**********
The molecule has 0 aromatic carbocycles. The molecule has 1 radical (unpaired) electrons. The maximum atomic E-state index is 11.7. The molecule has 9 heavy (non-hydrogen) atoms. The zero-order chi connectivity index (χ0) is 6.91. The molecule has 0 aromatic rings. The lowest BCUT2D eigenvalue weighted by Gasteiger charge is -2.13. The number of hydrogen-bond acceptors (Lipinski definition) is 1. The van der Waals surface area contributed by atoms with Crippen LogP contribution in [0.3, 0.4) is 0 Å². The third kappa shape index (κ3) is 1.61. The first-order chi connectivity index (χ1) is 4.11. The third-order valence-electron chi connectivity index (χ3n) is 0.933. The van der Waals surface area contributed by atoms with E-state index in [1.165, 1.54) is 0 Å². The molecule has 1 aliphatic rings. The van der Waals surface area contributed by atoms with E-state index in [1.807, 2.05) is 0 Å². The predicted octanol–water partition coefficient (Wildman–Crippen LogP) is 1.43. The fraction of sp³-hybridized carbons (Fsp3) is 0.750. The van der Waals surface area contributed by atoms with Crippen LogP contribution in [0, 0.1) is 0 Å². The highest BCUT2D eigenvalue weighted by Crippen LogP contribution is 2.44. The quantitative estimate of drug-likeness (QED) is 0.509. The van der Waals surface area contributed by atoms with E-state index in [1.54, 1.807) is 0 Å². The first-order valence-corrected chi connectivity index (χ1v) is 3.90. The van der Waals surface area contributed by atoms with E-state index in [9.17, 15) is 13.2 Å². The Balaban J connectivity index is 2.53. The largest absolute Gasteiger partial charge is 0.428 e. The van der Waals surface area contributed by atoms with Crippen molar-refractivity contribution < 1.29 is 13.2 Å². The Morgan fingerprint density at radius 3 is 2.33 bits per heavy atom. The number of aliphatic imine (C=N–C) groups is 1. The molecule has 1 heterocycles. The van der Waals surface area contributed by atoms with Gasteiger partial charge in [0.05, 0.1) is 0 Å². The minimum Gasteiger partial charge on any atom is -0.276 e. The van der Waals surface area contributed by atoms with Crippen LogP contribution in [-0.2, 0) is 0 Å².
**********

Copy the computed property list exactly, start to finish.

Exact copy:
The molecule has 0 aromatic carbocycles. The molecule has 1 radical (unpaired) electrons. The maximum atomic E-state index is 11.7. The molecule has 9 heavy (non-hydrogen) atoms. The zero-order chi connectivity index (χ0) is 6.91. The molecule has 0 aromatic rings. The lowest BCUT2D eigenvalue weighted by Gasteiger charge is -2.13. The number of hydrogen-bond acceptors (Lipinski definition) is 1. The van der Waals surface area contributed by atoms with Crippen LogP contribution in [0.3, 0.4) is 0 Å². The third kappa shape index (κ3) is 1.61. The first-order chi connectivity index (χ1) is 4.11. The third-order valence-electron chi connectivity index (χ3n) is 0.933. The van der Waals surface area contributed by atoms with E-state index in [1.165, 1.54) is 0 Å². The molecule has 1 aliphatic rings. The van der Waals surface area contributed by atoms with E-state index in [1.807, 2.05) is 0 Å². The predicted octanol–water partition coefficient (Wildman–Crippen LogP) is 1.43. The fraction of sp³-hybridized carbons (Fsp3) is 0.750. The van der Waals surface area contributed by atoms with Crippen LogP contribution in [0, 0.1) is 0 Å². The highest BCUT2D eigenvalue weighted by Crippen LogP contribution is 2.44. The quantitative estimate of drug-likeness (QED) is 0.509. The van der Waals surface area contributed by atoms with E-state index in [1.54, 1.807) is 0 Å². The first-order valence-corrected chi connectivity index (χ1v) is 3.90. The van der Waals surface area contributed by atoms with E-state index in [9.17, 15) is 13.2 Å². The Balaban J connectivity index is 2.53. The largest absolute Gasteiger partial charge is 0.428 e. The van der Waals surface area contributed by atoms with Crippen molar-refractivity contribution < 1.29 is 13.2 Å². The Morgan fingerprint density at radius 3 is 2.33 bits per heavy atom. The number of aliphatic imine (C=N–C) groups is 1. The molecule has 1 heterocycles. The van der Waals surface area contributed by atoms with Gasteiger partial charge in [0.05, 0.1) is 0 Å². The minimum Gasteiger partial charge on any atom is -0.276 e. The van der Waals surface area contributed by atoms with Crippen LogP contribution in [-0.2, 0) is 0 Å².